3.2 Enhancement of the spontaneous emission rate for optical pumped QW-SP coupled LEDs
Figure 3(a) shows the PL spectra of the nanorod LEDs with and without Ag nanoparticles excited by a 405 nm laser diode. The nanorod LED without Ag nanoparticles has the largest PL intensity. After Ag nanoparticles incorporation, the PL intensities decrease with the Ag film thickness increasing, which is due to the high intrinsic IQE of the MQWs region and the low energy scattering efficiency of Ag Nps [16–18]. In addition, these LEDs show a more obvious wavelength shift with the Ag film thickness increasing, especially for LED C with a blue shift (1.3 nm) from 530.4 nm to 529.1 nm, suggesting that LED C has a more effective QW-SP coupling. Figure 3(b) shows the TRPL measurements for LEDs with different Ag nanoparticles. Compared to the nanorod LED without Ag nanoparticles, the decay rate of LED C after Ag incorporation is much faster than the other two LED samples.
During the PL and TRPL measurements, because the 405 nm light can only be absorbed by InGaN instead of GaN, the penetration depth of the excitation light will be quite deep, even can cover the whole active region. While SP is an evanescent wave that exponentially decays with increasing the distance, those deep QWs that cannot effectively couple with SPs will also emit photons, which may reduce the QW-SP coupling strength. To decrease the penetration depth, a 325 nm He-Cd laser was used as the excitation source afterwards. Because that the penetration depth by using the 325 nm light is shorter, the PL intensities of all LEDs decrease significantly as shown in Fig. 3(c), where only several QWs at the top of the active region can emit light. Furthermore, the blue shift for the PL spectrum of LED C becomes even larger than that shown in Fig. 3(a), indicating that the QW-SP coupling effect have been enhanced by using the shorter wavelength excitation light source. Similarly, the TRPL spectrum excited by a 360 nm pulsed light source also has a shorter carrier lifetime in Fig. 3(d), suggesting an increased spontaneous emission rate.
Using a bi-exponential decay component, the carrier lifetime can be calculated by fitting the PL decay curves using the following equation:28–30]. A1 is the amplitude of the fast decay component, which can represent the proportion of the rapid carriers.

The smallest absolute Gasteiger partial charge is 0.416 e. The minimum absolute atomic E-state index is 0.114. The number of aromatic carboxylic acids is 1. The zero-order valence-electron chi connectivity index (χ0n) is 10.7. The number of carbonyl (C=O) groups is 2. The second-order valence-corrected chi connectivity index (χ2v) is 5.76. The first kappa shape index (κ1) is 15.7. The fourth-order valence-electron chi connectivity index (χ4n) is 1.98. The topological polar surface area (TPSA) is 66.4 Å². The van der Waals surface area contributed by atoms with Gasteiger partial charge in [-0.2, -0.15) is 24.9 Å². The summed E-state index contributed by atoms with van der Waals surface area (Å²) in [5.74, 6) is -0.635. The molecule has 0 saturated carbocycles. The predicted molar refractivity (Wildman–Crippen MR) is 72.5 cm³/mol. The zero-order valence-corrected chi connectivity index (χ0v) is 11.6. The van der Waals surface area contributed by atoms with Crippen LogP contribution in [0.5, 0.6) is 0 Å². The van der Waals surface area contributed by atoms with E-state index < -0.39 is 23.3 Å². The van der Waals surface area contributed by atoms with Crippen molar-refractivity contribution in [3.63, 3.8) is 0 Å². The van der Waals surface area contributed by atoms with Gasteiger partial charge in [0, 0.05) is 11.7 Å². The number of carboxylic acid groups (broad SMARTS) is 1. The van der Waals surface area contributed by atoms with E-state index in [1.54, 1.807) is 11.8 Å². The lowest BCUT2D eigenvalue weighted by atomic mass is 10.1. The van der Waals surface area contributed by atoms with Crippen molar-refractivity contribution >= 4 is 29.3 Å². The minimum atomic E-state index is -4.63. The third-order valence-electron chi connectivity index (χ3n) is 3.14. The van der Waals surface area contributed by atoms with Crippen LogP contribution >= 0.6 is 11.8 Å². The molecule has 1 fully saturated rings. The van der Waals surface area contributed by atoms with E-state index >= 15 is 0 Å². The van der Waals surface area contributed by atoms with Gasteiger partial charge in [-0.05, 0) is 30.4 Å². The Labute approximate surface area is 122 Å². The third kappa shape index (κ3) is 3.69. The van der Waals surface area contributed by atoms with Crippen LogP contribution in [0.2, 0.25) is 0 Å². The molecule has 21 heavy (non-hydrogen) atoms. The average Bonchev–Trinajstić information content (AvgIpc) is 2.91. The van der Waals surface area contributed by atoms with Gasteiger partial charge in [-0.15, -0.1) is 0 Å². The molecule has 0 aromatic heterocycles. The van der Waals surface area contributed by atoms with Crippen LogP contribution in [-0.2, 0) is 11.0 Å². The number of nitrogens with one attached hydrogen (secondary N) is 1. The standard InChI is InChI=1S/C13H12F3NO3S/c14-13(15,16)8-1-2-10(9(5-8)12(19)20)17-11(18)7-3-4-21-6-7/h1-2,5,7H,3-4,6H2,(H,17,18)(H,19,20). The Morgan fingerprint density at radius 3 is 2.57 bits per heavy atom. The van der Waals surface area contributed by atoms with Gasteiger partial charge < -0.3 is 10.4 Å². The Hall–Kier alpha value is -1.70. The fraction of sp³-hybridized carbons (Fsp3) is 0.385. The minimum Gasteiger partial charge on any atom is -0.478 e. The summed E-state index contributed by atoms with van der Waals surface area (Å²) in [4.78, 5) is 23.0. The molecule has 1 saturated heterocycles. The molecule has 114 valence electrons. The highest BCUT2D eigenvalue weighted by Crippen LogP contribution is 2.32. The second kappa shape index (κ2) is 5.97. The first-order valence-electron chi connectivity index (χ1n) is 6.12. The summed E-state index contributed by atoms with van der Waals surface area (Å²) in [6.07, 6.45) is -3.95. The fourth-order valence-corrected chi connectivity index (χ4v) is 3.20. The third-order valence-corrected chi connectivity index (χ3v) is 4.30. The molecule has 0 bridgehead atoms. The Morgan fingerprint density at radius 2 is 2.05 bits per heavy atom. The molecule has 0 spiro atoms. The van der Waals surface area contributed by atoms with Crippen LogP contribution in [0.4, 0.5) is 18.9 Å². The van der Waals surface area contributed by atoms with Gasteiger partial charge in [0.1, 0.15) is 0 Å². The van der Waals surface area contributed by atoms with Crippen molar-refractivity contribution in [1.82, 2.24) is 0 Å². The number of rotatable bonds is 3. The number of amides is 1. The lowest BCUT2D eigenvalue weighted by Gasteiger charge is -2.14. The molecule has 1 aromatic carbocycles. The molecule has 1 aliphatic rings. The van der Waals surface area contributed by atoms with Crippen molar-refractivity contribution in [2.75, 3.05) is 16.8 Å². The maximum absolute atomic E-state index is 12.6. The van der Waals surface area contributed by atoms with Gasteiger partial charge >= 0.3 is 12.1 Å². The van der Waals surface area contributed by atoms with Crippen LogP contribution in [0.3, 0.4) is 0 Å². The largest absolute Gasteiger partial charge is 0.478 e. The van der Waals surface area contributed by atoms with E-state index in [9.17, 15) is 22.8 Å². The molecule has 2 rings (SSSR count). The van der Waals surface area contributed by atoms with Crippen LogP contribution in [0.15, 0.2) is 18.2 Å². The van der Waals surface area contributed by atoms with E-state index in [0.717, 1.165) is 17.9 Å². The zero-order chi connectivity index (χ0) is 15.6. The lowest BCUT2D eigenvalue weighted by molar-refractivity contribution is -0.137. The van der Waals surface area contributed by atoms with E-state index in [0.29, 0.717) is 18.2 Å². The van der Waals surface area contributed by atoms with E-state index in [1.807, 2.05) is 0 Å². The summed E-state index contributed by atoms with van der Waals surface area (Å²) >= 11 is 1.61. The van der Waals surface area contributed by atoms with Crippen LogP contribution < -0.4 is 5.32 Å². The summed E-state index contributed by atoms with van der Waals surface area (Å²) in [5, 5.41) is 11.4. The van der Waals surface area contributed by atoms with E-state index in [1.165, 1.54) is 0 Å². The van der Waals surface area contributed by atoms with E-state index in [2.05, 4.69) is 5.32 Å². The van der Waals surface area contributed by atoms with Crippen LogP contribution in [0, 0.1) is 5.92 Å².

Table 1 lists the extracted fast decay parameters of our LEDs excited by two different light sources. The rapid carrier lifetimes (fast decay time) decrease dramatically with increasing the Ag thickness for both light excitation sources. Using the fast decay time of the nanorod LED without Ag nanoparticles as the reference, the obtained enhancement factor for τ1 (average Purcell factor) increases from LED A to LED C for both light sources. Moreover, for the same LED (LED A, B or C), the average Purcell factor further increases when excited using the 360 nm light sources instead of 405 nm.
For the same light source, the different behaviors for these QW-SP coupled LEDs may be due to their different size and density of Ag nanoparticles. Generally, a smaller metallic sphere will have a larger density state of SP mode, and a large Purcell factor [31, 32]. Considering the shape of the Ag nanoparticles is in spherical dome here, Purcell factor spectra were calculated using 3-D FDTD. The same structure as shown in Fig. 2(b) was used for the simulation with the source changed from a TFSF to a dipole. Figure 4 shows the Purcell factors for the dipole located at the edge of GaN nanorod with the Ag nanoparticle diameter from 10 nm to 70 nm. With the diameter of Ag nanoparticles increasing, obvious red-shifts from 480 nm to 580 nm can be seen for the resonant peaks in the Purcell factor spectra. The emission peak for the reference nanorod LEDs without Ag nanoparticles is 534 nm, which is very similar to the SP resonant wavelength for the 50 nm Ag nanoparticle. The highest enhancement for the spontaneous emission rate is roughly 106 for the 50 nm Ag nanoparticle, where the energies of excited dipole in the InGaN QWs can be transferred very quickly into the SP modes [13, 32]. But with the diameters increasing or decreasing from 50 nm, the enhancements were decreased. Because the average diameter of Ag nanoparticles in LED C is close to 50 nm, it has the largest Purcell factor among these SP-coupled LEDs. The density of Ag nanoparticles also contributes to the average Purcell factor. As mentioned above, the density of Ag nanoparticles increases from LED A to LED C, so more regions in GaN nanorod can be effectively coupled to SPs to increase the proportion of the rapid carriers, as represented by increasing the amplitude A1 from LED A to LED C. Therefore, both the density and size of Ag nanoparticles can influence the spontaneous emission rate enhancement.